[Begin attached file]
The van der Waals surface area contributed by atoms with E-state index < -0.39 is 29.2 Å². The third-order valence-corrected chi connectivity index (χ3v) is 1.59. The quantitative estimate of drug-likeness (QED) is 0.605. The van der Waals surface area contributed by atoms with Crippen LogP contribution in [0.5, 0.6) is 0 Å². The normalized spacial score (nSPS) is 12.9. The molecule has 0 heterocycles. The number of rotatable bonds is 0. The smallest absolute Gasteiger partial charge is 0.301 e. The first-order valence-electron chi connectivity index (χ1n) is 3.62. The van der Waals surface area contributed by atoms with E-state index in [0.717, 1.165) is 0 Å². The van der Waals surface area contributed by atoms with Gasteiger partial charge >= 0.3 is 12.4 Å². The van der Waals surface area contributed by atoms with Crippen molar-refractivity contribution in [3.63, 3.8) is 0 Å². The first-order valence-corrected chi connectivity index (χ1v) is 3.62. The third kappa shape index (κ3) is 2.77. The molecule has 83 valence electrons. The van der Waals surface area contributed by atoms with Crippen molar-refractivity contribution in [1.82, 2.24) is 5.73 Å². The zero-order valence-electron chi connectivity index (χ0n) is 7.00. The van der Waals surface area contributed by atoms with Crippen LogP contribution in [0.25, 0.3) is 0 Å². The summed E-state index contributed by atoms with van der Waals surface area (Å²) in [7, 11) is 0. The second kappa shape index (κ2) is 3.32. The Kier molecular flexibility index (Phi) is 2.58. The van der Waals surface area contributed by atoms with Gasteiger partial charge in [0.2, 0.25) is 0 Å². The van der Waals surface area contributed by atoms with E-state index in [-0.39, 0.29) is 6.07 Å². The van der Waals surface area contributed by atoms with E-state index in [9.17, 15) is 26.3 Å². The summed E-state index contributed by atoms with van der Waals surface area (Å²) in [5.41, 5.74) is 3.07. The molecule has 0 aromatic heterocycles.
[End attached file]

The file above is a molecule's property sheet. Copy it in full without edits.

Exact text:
The van der Waals surface area contributed by atoms with E-state index < -0.39 is 29.2 Å². The third-order valence-corrected chi connectivity index (χ3v) is 1.59. The quantitative estimate of drug-likeness (QED) is 0.605. The van der Waals surface area contributed by atoms with Crippen LogP contribution in [0.5, 0.6) is 0 Å². The normalized spacial score (nSPS) is 12.9. The molecule has 0 heterocycles. The number of rotatable bonds is 0. The smallest absolute Gasteiger partial charge is 0.301 e. The first-order valence-electron chi connectivity index (χ1n) is 3.62. The van der Waals surface area contributed by atoms with E-state index in [0.717, 1.165) is 0 Å². The van der Waals surface area contributed by atoms with Gasteiger partial charge >= 0.3 is 12.4 Å². The van der Waals surface area contributed by atoms with Crippen molar-refractivity contribution in [3.63, 3.8) is 0 Å². The first-order valence-corrected chi connectivity index (χ1v) is 3.62. The third kappa shape index (κ3) is 2.77. The molecule has 83 valence electrons. The van der Waals surface area contributed by atoms with Crippen molar-refractivity contribution in [1.82, 2.24) is 5.73 Å². The zero-order valence-electron chi connectivity index (χ0n) is 7.00. The van der Waals surface area contributed by atoms with Crippen LogP contribution in [0.25, 0.3) is 0 Å². The summed E-state index contributed by atoms with van der Waals surface area (Å²) in [7, 11) is 0. The second kappa shape index (κ2) is 3.32. The Kier molecular flexibility index (Phi) is 2.58. The van der Waals surface area contributed by atoms with Gasteiger partial charge in [0.2, 0.25) is 0 Å². The van der Waals surface area contributed by atoms with E-state index in [-0.39, 0.29) is 6.07 Å². The van der Waals surface area contributed by atoms with E-state index in [9.17, 15) is 26.3 Å². The summed E-state index contributed by atoms with van der Waals surface area (Å²) in [5.41, 5.74) is 3.07. The molecule has 0 aromatic heterocycles.